Murphy has just returned from his first week in Washington.
“Apparently a good way to get press is to keep counting ballots
for weeks,” Murphy jokes. Then he asks the crowd if they know
exactly how many votes he won by. “Three hundred ninety-nine!”
a man shouts. “Seven hundred,” a woman cheers repeatedly.
“No, it was 550!” another woman insists triumphantly. But
they are all wrong. “Seven hundred twenty-six votes,” Murphy
booms proudly across the room.
He wants people to remember that number. The crowd cheers.
Then it’s back to scrambling for a few personal minutes with
Things were different just a couple of years ago. When Gillibrand
stood in the same VFW hall during one of her first Congress
on Your Corner events, she was harangued by veterans and chastised
by conservatives. Republicans still saw Gillibrand’s victory
over incumbent John Sweeney as a fluke. But Gillibrand set
about establishing a battle plan to cement her popularity
in the district. She and her staff promoted an air of transparency
in her office by posting her schedule online and having the
congresswoman in the district as much as possible to hold
town-hall meetings. They played to Gillibrand’s rural roots:
her concern for farmers, her firm stance on the Second Amendment
and her A rating from the National Rifle Association. And
Gillibrand did her best to downplay the importance of party.
By the time the next election cycle rolled around, Gillibrand
had won over her district and beat challenger Sandy Treadwell
by a landslide. Her victory was so decisive that one had to
wonder whether the 20th had firmly shifted.
Murphy and his staff have done their best to paint Murphy
as a Gillibrand doppelganger. That task has not been particularly
challenging. Murphy and Gillibrand are both relatively young,
good looking, wealthy, conservative Democrats who support
gun rights and have large families in the district. But the
supporters here at the VFW hall seem to think that Murphy
will soon begin to demonstrate his individuality. Some here
say Murphy has taken on some of Gillibrand’s more conservative
stances out of political expediency. Others think he is more
conservative than he lets on.
With only six days in Congress, there isn’t much to go on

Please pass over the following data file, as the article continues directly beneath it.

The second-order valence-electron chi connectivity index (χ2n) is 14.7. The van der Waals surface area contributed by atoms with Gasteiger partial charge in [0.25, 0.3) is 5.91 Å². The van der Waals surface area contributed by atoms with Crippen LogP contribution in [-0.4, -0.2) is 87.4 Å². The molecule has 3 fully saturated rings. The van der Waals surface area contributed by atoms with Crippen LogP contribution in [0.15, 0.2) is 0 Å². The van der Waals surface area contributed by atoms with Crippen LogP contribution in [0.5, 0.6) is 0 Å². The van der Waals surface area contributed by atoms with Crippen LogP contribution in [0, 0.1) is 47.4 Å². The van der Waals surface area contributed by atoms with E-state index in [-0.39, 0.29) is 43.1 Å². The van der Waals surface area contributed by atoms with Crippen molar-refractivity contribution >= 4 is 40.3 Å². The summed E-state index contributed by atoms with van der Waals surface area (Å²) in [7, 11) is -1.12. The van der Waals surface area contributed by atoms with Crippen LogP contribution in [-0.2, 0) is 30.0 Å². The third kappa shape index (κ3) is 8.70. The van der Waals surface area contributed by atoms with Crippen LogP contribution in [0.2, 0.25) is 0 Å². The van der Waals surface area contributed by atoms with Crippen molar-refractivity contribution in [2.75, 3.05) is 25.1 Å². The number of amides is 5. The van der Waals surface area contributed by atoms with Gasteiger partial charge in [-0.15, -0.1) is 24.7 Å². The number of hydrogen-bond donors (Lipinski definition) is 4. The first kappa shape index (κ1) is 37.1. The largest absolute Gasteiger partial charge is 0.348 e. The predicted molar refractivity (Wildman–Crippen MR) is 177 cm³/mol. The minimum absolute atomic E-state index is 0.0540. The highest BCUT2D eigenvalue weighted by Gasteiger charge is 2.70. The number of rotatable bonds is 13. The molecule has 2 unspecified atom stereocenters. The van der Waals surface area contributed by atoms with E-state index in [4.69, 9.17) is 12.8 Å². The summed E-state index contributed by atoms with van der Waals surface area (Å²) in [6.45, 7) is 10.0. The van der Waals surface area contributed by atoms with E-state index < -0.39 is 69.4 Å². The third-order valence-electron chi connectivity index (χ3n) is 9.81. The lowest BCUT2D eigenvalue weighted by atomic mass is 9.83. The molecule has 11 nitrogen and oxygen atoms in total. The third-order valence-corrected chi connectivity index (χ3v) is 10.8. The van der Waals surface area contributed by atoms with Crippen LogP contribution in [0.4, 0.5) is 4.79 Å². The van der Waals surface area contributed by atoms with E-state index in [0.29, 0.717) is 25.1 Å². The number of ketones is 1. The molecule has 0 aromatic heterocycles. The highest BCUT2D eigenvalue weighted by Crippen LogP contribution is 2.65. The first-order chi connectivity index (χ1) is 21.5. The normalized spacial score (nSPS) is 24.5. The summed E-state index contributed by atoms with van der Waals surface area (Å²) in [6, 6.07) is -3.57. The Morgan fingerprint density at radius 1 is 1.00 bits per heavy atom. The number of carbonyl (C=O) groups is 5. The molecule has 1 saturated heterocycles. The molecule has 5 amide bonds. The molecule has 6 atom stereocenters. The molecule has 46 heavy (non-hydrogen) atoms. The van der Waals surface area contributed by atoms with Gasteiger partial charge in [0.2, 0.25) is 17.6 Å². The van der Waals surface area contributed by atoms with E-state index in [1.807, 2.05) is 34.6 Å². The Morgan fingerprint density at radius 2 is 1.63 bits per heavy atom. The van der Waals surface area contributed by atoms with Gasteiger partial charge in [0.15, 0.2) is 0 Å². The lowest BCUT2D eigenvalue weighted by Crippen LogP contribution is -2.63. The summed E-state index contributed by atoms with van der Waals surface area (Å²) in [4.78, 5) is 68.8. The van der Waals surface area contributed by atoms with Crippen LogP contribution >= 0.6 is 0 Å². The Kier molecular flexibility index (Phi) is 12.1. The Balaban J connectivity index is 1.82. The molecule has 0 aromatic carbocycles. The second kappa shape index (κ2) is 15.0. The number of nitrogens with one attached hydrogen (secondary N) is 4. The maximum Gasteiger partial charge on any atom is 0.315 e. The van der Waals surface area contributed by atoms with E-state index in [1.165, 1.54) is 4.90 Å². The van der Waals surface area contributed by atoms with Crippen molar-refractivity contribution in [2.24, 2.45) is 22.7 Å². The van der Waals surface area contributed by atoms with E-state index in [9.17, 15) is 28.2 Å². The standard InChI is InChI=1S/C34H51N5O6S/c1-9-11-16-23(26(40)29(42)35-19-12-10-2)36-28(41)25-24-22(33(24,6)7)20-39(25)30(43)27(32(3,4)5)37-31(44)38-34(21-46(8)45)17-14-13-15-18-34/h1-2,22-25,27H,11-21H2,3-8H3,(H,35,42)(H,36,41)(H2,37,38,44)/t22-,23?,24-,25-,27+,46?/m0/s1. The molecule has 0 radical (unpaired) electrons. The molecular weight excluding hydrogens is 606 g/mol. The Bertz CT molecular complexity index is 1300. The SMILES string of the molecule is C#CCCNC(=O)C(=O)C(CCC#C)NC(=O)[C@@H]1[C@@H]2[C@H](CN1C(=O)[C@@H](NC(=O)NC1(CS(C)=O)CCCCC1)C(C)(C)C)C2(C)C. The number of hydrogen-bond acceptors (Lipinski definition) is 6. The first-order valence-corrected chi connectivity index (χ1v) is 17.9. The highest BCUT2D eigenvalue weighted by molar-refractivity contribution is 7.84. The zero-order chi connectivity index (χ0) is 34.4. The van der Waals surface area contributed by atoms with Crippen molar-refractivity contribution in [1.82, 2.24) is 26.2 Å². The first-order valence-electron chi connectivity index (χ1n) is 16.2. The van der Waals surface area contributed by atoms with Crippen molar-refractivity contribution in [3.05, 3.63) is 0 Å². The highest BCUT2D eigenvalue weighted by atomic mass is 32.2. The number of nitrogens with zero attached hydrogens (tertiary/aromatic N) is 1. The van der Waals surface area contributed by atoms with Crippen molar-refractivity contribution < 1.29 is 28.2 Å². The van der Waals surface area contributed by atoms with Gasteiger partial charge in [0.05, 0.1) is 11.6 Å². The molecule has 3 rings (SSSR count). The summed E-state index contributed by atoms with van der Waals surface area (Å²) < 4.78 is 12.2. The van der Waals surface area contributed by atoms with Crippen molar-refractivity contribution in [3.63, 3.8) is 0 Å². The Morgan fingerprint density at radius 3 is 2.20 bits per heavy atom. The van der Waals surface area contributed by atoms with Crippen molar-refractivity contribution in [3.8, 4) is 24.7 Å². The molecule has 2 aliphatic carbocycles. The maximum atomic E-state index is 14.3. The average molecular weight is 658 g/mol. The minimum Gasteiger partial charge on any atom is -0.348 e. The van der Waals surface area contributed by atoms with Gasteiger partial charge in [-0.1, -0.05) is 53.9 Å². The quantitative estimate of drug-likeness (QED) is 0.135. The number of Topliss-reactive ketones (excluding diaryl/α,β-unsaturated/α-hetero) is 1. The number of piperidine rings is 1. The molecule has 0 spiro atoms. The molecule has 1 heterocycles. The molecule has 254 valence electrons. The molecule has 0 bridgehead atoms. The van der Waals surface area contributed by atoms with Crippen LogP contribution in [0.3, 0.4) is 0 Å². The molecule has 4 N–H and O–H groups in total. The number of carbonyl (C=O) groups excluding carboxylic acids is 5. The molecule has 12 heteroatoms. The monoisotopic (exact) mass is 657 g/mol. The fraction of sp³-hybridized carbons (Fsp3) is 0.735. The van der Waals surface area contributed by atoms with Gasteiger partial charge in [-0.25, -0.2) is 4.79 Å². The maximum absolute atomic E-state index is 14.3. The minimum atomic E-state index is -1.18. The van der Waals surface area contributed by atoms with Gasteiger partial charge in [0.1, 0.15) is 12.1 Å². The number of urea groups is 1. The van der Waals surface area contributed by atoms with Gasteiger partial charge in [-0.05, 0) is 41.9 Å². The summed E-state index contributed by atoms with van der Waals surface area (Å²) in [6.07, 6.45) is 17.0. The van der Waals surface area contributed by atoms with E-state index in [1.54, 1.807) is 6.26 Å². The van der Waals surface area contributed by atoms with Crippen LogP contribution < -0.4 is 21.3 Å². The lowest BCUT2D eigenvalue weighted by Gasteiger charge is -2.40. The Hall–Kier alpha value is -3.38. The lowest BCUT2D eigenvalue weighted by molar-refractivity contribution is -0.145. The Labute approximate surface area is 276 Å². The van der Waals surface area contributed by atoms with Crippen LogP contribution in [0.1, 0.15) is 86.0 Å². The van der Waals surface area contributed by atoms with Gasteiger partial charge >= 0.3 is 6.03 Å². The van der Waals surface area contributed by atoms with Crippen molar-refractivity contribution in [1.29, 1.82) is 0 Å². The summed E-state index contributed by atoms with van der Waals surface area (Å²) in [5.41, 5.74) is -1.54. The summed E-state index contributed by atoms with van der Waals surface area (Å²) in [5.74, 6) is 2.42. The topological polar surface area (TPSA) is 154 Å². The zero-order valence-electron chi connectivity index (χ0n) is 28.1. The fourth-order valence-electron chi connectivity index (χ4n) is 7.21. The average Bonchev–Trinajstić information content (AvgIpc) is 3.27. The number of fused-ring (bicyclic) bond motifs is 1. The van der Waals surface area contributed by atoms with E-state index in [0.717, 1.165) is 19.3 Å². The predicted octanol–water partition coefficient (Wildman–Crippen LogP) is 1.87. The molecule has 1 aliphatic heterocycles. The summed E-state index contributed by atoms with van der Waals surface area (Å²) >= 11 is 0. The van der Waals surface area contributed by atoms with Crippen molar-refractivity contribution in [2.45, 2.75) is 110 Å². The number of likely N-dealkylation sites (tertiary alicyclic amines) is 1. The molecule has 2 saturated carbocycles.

in an effort to figure out how Murphy might actually differ
from Gillibrand, but one supporter points out a fairly obvious
way. “Scott Murphy is a tall man with a deep voice,” says
Marilyn Klaiber. Klaiber is on to something: Murphy is much
more of a public speaker than Gillibrand. He commands a room,
whereas Gillibrand’s soft voice and conversational style of
public address are sometimes overwhelmed by the crowd. Murphy,
on the other hand, after only months at the game, already
has his message polished and his delivery honed.
But Roger Wyatt, a Saratoga Democrat who volunteered for Murphy,
says he thinks there is a more significant difference between
Murphy and Gillibrand. He says Murphy’s pro-gun stance is
based on a “fundamental misreading of the district.” Wyatt
says he saw Murphy swallow as if he were drinking oil when
he professed his staunch support of the Second Amendment at
a public forum. Not only does Wyatt think Murphy is more liberal
than he lets on, but he thinks that the district itself has
Wyatt says that the urban centers in the district are gaining
liberal young people, while voters in rural parts of the district
are not wedded to one political party. Despite overwhelming
Republican registration, Wyatt says he thinks the sea change
in national politics has left voters in the district more
open to Democratic ideas. Wyatt further says Gillibrand’s
recent assertion that she “sleeps with two rifles under her
bed,” is not at all reflective of the majority of the 20th.
Joe Seeman of MoveOn.org says that he thinks the “value of
the Obama administration reflects mainstream American concerns.”
Seeman is here to invite Murphy to an event on clean energy.
Seeman gets a moment with the congressman and unleashes his
pitch. Seeman’s son mimes his father’s rapid speech with his
hand. He looks up at Murphy, looking for approval. Murphy